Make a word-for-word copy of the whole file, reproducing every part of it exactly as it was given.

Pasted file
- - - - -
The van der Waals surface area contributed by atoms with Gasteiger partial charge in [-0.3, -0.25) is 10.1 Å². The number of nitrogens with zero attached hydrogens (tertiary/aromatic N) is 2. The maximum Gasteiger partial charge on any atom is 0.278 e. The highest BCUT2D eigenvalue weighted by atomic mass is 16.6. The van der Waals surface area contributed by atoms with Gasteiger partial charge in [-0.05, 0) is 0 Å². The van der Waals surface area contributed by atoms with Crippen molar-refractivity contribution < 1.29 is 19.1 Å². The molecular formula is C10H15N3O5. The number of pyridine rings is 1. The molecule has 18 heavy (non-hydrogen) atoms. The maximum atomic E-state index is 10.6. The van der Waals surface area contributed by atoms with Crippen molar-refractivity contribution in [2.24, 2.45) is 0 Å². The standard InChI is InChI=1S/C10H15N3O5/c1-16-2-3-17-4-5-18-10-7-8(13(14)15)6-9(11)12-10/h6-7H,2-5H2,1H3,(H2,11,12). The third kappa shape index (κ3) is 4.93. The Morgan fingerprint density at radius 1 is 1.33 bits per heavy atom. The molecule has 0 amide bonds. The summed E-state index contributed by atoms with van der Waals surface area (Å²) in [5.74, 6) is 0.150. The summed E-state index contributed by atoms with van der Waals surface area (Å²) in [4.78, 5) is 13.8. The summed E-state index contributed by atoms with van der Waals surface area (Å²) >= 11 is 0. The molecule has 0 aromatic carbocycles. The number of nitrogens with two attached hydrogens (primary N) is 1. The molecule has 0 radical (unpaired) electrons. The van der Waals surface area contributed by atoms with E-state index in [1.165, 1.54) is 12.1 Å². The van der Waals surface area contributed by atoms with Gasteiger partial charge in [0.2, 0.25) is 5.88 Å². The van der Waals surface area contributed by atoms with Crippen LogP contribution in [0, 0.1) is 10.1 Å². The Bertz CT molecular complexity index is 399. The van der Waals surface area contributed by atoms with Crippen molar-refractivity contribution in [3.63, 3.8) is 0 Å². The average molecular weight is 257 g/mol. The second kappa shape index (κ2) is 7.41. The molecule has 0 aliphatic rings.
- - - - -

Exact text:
The van der Waals surface area contributed by atoms with Gasteiger partial charge in [-0.3, -0.25) is 10.1 Å². The number of nitrogens with zero attached hydrogens (tertiary/aromatic N) is 2. The maximum Gasteiger partial charge on any atom is 0.278 e. The highest BCUT2D eigenvalue weighted by atomic mass is 16.6. The van der Waals surface area contributed by atoms with Gasteiger partial charge in [-0.05, 0) is 0 Å². The van der Waals surface area contributed by atoms with Crippen molar-refractivity contribution < 1.29 is 19.1 Å². The molecular formula is C10H15N3O5. The number of pyridine rings is 1. The molecule has 18 heavy (non-hydrogen) atoms. The maximum atomic E-state index is 10.6. The van der Waals surface area contributed by atoms with Crippen molar-refractivity contribution in [2.24, 2.45) is 0 Å². The standard InChI is InChI=1S/C10H15N3O5/c1-16-2-3-17-4-5-18-10-7-8(13(14)15)6-9(11)12-10/h6-7H,2-5H2,1H3,(H2,11,12). The third kappa shape index (κ3) is 4.93. The Morgan fingerprint density at radius 1 is 1.33 bits per heavy atom. The molecule has 0 amide bonds. The summed E-state index contributed by atoms with van der Waals surface area (Å²) in [5.74, 6) is 0.150. The summed E-state index contributed by atoms with van der Waals surface area (Å²) in [4.78, 5) is 13.8. The summed E-state index contributed by atoms with van der Waals surface area (Å²) >= 11 is 0. The molecule has 0 aromatic carbocycles. The number of nitrogens with two attached hydrogens (primary N) is 1. The molecule has 0 radical (unpaired) electrons. The van der Waals surface area contributed by atoms with E-state index in [1.165, 1.54) is 12.1 Å². The van der Waals surface area contributed by atoms with Gasteiger partial charge in [0.2, 0.25) is 5.88 Å². The van der Waals surface area contributed by atoms with Crippen LogP contribution in [0, 0.1) is 10.1 Å². The Bertz CT molecular complexity index is 399. The van der Waals surface area contributed by atoms with Crippen molar-refractivity contribution in [3.63, 3.8) is 0 Å². The average molecular weight is 257 g/mol. The second kappa shape index (κ2) is 7.41. The molecule has 0 aliphatic rings.